Explainer: North Korean Missile Test Escalation

North Korea just fired a short-range ballistic missile from the Sukchon area of its South Pyongyang province on Wednesday afternoon — a potential reaction to the ongoing US midterm elections as Democrats and Republicans compete over Congressional control. 

While Japanese defense authorities are still investigating details surrounding the missile’s orbit, Japan’s Minister of Defense Yasukazu Hamada said that the missile flew about 250 kilometers at a low altitude of 50 kilometers or less, thus landing in the East Sea, otherwise known as the Sea of Japan. 

Sukchon of South Pyongyang province, North Korea to the Sea of Japan, where the latest Korean missile landed.

The launch threatens “the peace and security of our country, the region and the international community”, Hamada told CNN reporters. 

According to a CNN count, yesterday marks the 32nd day that North Korea conducted missile tests this year, including the firing of an SA-5 missile last Wednesday, which landed close to South Korean territorial waters for the first time since Korea’s division in 1948. Based on South Korea’s Joint Chiefs of Staff, the missile landed about 26 kilometers south of the North Limit Line, the de-facto maritime boundary between North Korea and South Korea.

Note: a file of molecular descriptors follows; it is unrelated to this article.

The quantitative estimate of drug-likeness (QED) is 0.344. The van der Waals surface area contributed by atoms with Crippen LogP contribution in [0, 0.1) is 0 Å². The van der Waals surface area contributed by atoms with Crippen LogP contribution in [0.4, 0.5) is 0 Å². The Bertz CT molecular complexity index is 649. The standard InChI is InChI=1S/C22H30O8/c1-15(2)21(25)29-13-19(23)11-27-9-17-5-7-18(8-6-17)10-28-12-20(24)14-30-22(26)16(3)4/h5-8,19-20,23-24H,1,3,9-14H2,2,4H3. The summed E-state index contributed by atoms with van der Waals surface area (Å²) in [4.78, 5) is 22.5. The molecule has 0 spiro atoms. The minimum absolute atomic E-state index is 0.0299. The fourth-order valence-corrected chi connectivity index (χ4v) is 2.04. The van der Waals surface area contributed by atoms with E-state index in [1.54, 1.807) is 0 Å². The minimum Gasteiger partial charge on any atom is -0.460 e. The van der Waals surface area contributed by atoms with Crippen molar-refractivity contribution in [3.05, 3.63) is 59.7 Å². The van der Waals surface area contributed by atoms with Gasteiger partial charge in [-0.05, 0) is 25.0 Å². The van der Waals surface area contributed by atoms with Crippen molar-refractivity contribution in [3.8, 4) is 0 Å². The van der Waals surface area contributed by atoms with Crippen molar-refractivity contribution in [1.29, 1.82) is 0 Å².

Man looks out to North Korean Jangjae Island, seen from Yeonpyeong Island where the North Limit Line runs through. (Source: Getty Images)

Although North Korea had originally claimed last week’s missile to be a short-range ballistic one, more in-depth analysis on collected debris salvaged from South Korean waters concluded it to be part of a Soviet-era surface-to-air missile instead.

“This SA-5 missile launch was a clearly deliberate, intentional provocation,” said the South Korean Defense Ministry in a statement. “The SA-5 also has characteristics of a surface-to-surface missile, and Russia has used similar missiles in Ukraine for surface-to-surface attacks.”

In response to growing concern over North Korea’s increasing attacks, Japan, South Korea and the US have been stepping up joint drills and military exercises on top of carrying out their own weapon tests.

South Korean and US navies hold joint naval exercises. (Source: Getty Images)

During early October, for instance, the hermit nation fired a ballistic missile over Japan and into the Pacific Ocean, covering the longest distance ever traveled by a North Korean weapon, said officials in Tokyo and Seoul. In fact, the trajectory suggests that the missile was more powerful than Hwasong-12, another intermediate-range missile that North Korea tested back in 2017. Additionally, showing it could reach Guam, a small-scale American territory in the Western Pacific region which the isolated country threatened to attack with “enveloping fire” about 5 years ago. 

Screenshot of Google Maps location of the island of Guam (the red pin) in perspective to other nations. (Photo: Google Maps screenshot)